In securitizations of retail notes related to secured borrowings, the retail notes are transferred to certain SPEs or to a non-VIE banking operation, which in turn issue debt to investors. The resulting secured borrowings are recorded as “Securitization borrowings” on the balance sheet. The securitized retail notes are recorded as “Retail notes securitized” on the balance sheet. The total restricted assets on the balance sheet related to these securitizations include the retail notes securitized less an allowance for credit losses, and other assets primarily representing restricted cash. For those securitizations in which retail notes are transferred into SPEs, the SPEs supporting the secured borrowings are consolidated unless the Company does not have both the power to direct the activities that most significantly impact the SPEs’ economic performance and the obligation to absorb losses or the right to receive benefits that could potentially be significant to the SPEs. No additional support to these SPEs beyond what was previously contractually required has been provided during the reporting periods.

 

In certain securitizations, the Company consolidates the SPEs since it has both the power to direct the activities that most significantly impact the SPEs’ economic performance, through its role as servicer of all the Receivables held by the SPEs, and the obligation, through variable interests in the SPEs, to absorb losses or receive benefits that could potentially be significant to the SPEs. The restricted assets (retail notes, allowance for credit losses and other assets) of the consolidated SPEs totaled $2,027 million, $1,739 million and $2,207 million at April 30, 2011, October 31, 2010 and April 30, 2010, respectively. The liabilities (securitization borrowings and accounts payable and accrued expenses) of these SPEs totaled $1,941 million, $1,654 million and $2,143 million at April 30, 2011, October 31, 2010 and April 30, 2010, respectively. The credit holders of these SPEs do not have legal recourse to the Company’s general credit.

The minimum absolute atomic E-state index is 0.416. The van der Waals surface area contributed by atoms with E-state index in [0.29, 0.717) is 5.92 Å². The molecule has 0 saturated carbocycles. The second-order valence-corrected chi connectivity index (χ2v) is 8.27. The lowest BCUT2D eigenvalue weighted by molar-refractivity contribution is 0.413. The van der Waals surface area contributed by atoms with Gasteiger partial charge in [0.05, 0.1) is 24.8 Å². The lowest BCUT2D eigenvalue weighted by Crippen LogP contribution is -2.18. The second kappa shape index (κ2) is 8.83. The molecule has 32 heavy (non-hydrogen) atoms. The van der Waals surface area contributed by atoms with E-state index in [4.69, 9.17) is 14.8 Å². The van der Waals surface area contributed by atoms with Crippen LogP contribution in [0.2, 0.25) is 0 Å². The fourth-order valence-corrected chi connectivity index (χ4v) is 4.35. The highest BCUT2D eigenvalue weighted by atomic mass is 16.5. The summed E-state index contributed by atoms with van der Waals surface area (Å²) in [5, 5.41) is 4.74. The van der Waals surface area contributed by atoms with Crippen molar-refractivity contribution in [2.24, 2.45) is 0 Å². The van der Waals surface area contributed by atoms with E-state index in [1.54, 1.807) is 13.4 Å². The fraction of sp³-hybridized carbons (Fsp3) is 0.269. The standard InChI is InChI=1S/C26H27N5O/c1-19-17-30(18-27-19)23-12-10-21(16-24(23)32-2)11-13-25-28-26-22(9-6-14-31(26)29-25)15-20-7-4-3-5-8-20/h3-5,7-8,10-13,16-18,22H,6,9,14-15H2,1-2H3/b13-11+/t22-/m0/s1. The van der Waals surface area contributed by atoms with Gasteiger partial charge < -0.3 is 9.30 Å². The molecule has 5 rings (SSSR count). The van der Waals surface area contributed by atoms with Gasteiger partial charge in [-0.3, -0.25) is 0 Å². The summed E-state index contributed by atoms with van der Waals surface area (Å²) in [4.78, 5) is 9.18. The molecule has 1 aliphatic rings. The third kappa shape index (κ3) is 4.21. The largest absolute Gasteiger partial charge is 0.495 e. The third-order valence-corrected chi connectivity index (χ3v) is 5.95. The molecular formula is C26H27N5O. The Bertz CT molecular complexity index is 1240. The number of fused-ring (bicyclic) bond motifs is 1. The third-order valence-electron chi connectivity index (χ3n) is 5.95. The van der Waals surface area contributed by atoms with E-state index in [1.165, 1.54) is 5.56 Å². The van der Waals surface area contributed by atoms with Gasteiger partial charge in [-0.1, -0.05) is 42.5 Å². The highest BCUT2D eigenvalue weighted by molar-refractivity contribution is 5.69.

11



 

In certain securitizations, the Company transfers retail notes to a non-VIE bank operation, which is not consolidated since the Company does not have a controlling interest in the entity. The Company’s carrying values and interests related to these securitizations with the unconsolidated non-VIE were restricted assets (retail notes, allowance for credit losses and other assets) of $234 million and liabilities (securitization borrowings and accounts payable and accrued expenses) of $221 million at April 30, 2011.

 

In certain securitizations, the Company transfers retail notes into bank-sponsored, multi-seller, commercial paper conduits, which are SPEs that are not consolidated. The Company does not service a significant portion of the conduits’ receivables, and, therefore, does not have the power to direct the activities that most significantly impact the conduits’ economic performance. These conduits provide a funding source to the Company (as well as other transferors into the conduit) as they fund the retail notes through the issuance of commercial paper. The Company’s carrying values and variable interests related to these conduits were restricted assets (retail notes, allowance for credit losses and other assets) of $700 million, $589 million and $972 million at April 30, 2011, October 31, 2010 and April 30, 2010, respectively. The liabilities (securitization borrowings and accounts payable and accrued expenses) related to these conduits were $661 million, $557 million and $911 million at April 30, 2011, October 31, 2010 and April 30, 2010, respectively.